We are in full fall mode here in Central Illinois. It’s a little chilly in the house this morning. I’m sitting on the porch with my Esjan shawl by Stephen West wrapped around me. The summer clothes can be safely put away now. We’ve had some warm days with temperatures about 80 but it was only for a short time around midday. Some of the plants in our garden show signs of cold weather damage. I’ve been covering up the Sweet Basil even when the temperature at night is in the 40’s. You don’t need freezing temperatures to blacken basil. I’ve been growing basil for 30 years and have tried many varieties, some of them a little strange such as chocolate basil and licorice basil. My tried and true is plain old Sweet Basil. Although there are many cultivars I try to get the most basic of basils for the garden as the flavor seems to be the best. This year I waited too long and was only able to get one Sweet Basil plant at the nursery. I purchased another cultivar which was also labeled Sweet Basil but had very small leaves. It is interesting to note that this plant with the smaller leaves (sorry I’ve lost the tag) is less susceptible to cold weather than it’s big leafed neighbor. I have not bothered to cover this plant at all and the leaves only have the occasional spot of black from the cold. The downside is that the smaller leaves are not as fragrant or taste as the large leaves.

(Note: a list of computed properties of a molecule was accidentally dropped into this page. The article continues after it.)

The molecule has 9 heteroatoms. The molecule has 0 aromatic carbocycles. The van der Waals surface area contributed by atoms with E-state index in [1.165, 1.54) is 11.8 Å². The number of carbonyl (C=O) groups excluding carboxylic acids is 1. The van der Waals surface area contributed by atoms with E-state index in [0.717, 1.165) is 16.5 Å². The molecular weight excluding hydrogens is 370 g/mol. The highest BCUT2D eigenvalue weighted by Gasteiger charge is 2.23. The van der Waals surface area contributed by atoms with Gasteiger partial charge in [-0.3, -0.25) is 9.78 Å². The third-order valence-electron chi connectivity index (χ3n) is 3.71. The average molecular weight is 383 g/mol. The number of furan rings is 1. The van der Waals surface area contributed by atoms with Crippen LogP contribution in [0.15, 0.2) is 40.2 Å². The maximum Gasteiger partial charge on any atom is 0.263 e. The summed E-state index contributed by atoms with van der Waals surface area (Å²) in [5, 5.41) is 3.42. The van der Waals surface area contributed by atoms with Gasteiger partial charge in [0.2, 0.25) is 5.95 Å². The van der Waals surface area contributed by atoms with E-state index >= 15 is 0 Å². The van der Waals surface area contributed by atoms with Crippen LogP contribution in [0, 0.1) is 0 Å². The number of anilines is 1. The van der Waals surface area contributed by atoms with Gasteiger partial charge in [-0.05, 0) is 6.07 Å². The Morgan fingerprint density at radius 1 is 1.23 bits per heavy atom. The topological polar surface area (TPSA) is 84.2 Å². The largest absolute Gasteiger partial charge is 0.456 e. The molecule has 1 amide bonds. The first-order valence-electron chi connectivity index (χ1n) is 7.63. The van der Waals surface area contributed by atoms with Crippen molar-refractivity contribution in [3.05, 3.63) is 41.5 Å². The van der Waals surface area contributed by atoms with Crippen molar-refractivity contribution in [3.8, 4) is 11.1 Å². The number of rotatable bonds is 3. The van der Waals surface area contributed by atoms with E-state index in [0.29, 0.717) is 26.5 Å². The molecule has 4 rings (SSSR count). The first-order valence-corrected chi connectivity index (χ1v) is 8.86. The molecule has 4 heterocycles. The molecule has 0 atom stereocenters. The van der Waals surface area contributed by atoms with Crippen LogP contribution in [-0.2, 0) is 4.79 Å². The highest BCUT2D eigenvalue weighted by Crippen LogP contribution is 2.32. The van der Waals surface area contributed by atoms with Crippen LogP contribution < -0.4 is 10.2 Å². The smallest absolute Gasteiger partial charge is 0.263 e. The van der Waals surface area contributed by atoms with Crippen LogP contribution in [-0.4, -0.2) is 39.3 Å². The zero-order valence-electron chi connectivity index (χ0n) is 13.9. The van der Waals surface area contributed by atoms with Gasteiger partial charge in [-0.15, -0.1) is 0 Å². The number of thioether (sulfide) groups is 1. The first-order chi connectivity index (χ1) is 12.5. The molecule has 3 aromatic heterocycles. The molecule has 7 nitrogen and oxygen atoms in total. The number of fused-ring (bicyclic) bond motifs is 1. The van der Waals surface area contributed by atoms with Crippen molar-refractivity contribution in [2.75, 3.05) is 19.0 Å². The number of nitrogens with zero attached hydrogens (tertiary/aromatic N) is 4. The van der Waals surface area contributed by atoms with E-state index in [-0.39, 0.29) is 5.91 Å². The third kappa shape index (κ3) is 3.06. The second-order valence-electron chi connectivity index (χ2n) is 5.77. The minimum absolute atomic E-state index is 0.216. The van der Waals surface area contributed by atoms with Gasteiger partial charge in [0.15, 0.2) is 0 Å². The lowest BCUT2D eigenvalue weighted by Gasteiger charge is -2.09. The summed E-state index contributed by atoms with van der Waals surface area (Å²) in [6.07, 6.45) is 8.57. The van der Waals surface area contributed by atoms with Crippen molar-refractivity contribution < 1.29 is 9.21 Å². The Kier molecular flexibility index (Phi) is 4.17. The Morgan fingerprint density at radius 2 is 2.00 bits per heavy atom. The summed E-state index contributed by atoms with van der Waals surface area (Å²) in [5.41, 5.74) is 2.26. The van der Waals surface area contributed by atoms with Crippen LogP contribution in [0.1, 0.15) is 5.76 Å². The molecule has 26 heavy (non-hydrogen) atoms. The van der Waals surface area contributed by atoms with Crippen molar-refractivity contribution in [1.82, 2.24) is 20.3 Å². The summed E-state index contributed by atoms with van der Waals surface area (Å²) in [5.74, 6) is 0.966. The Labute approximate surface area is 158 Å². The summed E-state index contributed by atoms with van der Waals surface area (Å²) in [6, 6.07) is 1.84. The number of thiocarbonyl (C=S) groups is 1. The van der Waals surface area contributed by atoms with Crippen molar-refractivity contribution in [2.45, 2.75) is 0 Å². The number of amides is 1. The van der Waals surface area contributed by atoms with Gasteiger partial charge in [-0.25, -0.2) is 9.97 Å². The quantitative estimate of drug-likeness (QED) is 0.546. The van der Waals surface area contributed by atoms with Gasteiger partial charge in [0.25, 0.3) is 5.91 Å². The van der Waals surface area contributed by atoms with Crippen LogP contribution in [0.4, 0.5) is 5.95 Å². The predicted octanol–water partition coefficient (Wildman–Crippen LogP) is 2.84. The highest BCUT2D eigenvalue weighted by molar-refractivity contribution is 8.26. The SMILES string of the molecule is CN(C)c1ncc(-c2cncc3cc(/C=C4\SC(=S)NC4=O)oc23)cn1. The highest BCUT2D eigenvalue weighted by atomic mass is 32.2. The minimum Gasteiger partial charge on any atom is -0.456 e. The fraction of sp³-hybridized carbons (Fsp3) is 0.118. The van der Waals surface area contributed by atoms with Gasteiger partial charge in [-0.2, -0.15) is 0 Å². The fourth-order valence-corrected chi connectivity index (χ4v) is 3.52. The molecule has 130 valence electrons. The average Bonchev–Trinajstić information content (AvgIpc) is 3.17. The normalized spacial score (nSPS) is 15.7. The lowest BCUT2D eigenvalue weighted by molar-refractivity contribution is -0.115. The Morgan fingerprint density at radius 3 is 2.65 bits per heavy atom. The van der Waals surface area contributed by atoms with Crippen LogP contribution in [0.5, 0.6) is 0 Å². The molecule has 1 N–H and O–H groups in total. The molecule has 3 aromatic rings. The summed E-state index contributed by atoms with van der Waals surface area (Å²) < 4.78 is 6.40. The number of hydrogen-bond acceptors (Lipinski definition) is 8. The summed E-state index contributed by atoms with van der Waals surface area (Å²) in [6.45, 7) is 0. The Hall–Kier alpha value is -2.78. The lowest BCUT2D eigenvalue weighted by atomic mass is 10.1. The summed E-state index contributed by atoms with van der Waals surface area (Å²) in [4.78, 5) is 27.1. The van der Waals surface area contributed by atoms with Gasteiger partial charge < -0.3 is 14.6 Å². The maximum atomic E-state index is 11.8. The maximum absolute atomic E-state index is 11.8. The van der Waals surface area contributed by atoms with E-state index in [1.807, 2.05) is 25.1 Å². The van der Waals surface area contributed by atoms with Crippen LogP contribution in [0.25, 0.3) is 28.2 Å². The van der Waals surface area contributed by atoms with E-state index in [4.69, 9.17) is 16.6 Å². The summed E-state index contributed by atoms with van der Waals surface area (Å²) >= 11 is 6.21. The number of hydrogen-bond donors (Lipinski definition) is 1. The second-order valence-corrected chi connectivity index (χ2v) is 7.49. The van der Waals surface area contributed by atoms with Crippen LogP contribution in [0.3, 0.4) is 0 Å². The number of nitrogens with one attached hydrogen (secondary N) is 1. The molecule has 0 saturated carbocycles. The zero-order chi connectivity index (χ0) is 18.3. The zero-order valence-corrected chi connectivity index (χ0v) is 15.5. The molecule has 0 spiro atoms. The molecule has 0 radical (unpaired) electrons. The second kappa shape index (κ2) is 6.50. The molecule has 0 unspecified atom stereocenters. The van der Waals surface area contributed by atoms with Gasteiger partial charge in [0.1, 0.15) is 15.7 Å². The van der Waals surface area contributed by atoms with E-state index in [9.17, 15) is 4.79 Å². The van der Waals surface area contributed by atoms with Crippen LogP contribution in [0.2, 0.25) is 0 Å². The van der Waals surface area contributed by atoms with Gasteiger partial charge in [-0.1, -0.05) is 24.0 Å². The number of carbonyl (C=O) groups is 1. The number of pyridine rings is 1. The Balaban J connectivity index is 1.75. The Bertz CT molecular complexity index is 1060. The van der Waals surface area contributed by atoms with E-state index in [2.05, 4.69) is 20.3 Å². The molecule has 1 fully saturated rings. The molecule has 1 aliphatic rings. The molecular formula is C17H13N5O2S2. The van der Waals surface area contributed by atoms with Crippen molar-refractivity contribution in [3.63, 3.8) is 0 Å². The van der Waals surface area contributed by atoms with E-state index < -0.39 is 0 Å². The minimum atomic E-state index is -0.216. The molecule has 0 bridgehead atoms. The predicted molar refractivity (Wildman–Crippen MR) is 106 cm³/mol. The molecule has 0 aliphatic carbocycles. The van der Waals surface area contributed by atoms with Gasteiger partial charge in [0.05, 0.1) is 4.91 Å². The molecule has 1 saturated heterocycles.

The word basil comes from the Greek βασιλεύς (basileus), meaning "king",[6] as it has come to be associated with the Feast of the Cross commemorating the finding of the True Cross by St Helena mother of the emperor St. Constantine.[7] Alternatively the herbalist John Gerard noted of basil that those stung by scorpions would feel no pain if they ate of basil.[8] and Nicholas Culpeper notes of basil that it is "a herb of Mars and under the Scorpion, and therefore called Basilicon",[9] relating it to basilisk. The Oxford English Dictionary quotes speculations that basil may have been used in "some royal unguent, bath, or medicine". Basil is still considered the "king of herbs" by many cookery authors.[10]

I agree with the latter statement. Basil is probably my favorite herb for seasoning and I’ll be sad when I cannot walk a few steps outside my door to pick some basil.